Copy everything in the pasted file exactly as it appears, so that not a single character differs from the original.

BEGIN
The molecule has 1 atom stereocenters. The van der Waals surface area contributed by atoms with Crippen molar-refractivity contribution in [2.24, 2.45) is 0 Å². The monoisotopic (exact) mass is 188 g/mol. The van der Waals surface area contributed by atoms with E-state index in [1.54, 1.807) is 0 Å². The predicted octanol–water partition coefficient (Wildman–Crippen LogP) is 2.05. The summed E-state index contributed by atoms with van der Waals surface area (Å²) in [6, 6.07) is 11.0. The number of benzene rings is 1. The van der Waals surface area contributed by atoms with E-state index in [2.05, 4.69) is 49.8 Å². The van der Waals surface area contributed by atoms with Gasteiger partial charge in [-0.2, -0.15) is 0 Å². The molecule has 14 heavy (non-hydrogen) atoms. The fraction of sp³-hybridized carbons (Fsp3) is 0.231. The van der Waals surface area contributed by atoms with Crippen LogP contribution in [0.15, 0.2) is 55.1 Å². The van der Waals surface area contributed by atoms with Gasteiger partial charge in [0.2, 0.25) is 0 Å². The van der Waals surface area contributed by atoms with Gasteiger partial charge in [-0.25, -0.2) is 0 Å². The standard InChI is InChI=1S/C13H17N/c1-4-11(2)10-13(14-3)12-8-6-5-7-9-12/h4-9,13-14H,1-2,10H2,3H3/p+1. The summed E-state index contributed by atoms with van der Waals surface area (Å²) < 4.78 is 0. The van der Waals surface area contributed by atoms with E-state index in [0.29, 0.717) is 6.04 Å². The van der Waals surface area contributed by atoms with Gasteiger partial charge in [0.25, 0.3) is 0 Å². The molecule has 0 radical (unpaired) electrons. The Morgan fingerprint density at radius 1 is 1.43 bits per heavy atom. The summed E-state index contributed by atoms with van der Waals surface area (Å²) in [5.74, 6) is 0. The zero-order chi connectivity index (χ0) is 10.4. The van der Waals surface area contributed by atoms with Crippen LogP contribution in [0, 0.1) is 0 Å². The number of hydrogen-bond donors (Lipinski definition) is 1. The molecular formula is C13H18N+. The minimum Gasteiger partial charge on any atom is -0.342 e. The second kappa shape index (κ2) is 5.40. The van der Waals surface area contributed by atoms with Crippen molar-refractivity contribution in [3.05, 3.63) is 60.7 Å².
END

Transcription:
The molecule has 1 atom stereocenters. The van der Waals surface area contributed by atoms with Crippen molar-refractivity contribution in [2.24, 2.45) is 0 Å². The monoisotopic (exact) mass is 188 g/mol. The van der Waals surface area contributed by atoms with E-state index in [1.54, 1.807) is 0 Å². The predicted octanol–water partition coefficient (Wildman–Crippen LogP) is 2.05. The summed E-state index contributed by atoms with van der Waals surface area (Å²) in [6, 6.07) is 11.0. The number of benzene rings is 1. The van der Waals surface area contributed by atoms with E-state index in [2.05, 4.69) is 49.8 Å². The van der Waals surface area contributed by atoms with Gasteiger partial charge in [-0.2, -0.15) is 0 Å². The molecule has 14 heavy (non-hydrogen) atoms. The fraction of sp³-hybridized carbons (Fsp3) is 0.231. The van der Waals surface area contributed by atoms with Crippen LogP contribution in [0.15, 0.2) is 55.1 Å². The van der Waals surface area contributed by atoms with Gasteiger partial charge in [0.2, 0.25) is 0 Å². The van der Waals surface area contributed by atoms with Gasteiger partial charge in [-0.25, -0.2) is 0 Å². The standard InChI is InChI=1S/C13H17N/c1-4-11(2)10-13(14-3)12-8-6-5-7-9-12/h4-9,13-14H,1-2,10H2,3H3/p+1. The summed E-state index contributed by atoms with van der Waals surface area (Å²) < 4.78 is 0. The van der Waals surface area contributed by atoms with E-state index in [0.29, 0.717) is 6.04 Å². The van der Waals surface area contributed by atoms with Gasteiger partial charge in [0.25, 0.3) is 0 Å². The molecule has 0 radical (unpaired) electrons. The Morgan fingerprint density at radius 1 is 1.43 bits per heavy atom. The summed E-state index contributed by atoms with van der Waals surface area (Å²) in [5.74, 6) is 0. The zero-order chi connectivity index (χ0) is 10.4. The van der Waals surface area contributed by atoms with Crippen LogP contribution in [0, 0.1) is 0 Å². The number of hydrogen-bond donors (Lipinski definition) is 1. The molecular formula is C13H18N+. The minimum Gasteiger partial charge on any atom is -0.342 e. The second kappa shape index (κ2) is 5.40. The van der Waals surface area contributed by atoms with Crippen molar-refractivity contribution in [3.05, 3.63) is 60.7 Å².